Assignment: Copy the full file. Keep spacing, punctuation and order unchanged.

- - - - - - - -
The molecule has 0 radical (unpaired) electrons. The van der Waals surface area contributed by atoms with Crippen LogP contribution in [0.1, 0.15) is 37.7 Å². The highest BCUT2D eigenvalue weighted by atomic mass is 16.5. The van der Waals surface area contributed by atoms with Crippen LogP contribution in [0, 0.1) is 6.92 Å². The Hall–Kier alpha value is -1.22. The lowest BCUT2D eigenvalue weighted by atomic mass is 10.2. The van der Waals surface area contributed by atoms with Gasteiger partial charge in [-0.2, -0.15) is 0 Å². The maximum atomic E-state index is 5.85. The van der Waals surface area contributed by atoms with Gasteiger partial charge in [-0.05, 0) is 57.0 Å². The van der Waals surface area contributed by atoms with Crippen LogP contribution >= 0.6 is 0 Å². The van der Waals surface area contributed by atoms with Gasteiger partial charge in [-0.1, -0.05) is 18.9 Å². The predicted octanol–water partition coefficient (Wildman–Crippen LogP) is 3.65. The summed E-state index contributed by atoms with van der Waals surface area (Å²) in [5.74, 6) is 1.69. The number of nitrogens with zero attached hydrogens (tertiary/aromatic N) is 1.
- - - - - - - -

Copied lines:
The molecule has 0 radical (unpaired) electrons. The van der Waals surface area contributed by atoms with Crippen LogP contribution in [0.1, 0.15) is 37.7 Å². The highest BCUT2D eigenvalue weighted by atomic mass is 16.5. The van der Waals surface area contributed by atoms with Crippen LogP contribution in [0, 0.1) is 6.92 Å². The Hall–Kier alpha value is -1.22. The lowest BCUT2D eigenvalue weighted by atomic mass is 10.2. The van der Waals surface area contributed by atoms with Gasteiger partial charge in [-0.2, -0.15) is 0 Å². The maximum atomic E-state index is 5.85. The van der Waals surface area contributed by atoms with Gasteiger partial charge in [-0.05, 0) is 57.0 Å². The van der Waals surface area contributed by atoms with Crippen LogP contribution >= 0.6 is 0 Å². The van der Waals surface area contributed by atoms with Gasteiger partial charge in [-0.1, -0.05) is 18.9 Å². The predicted octanol–water partition coefficient (Wildman–Crippen LogP) is 3.65. The summed E-state index contributed by atoms with van der Waals surface area (Å²) in [5.74, 6) is 1.69. The number of nitrogens with zero attached hydrogens (tertiary/aromatic N) is 1.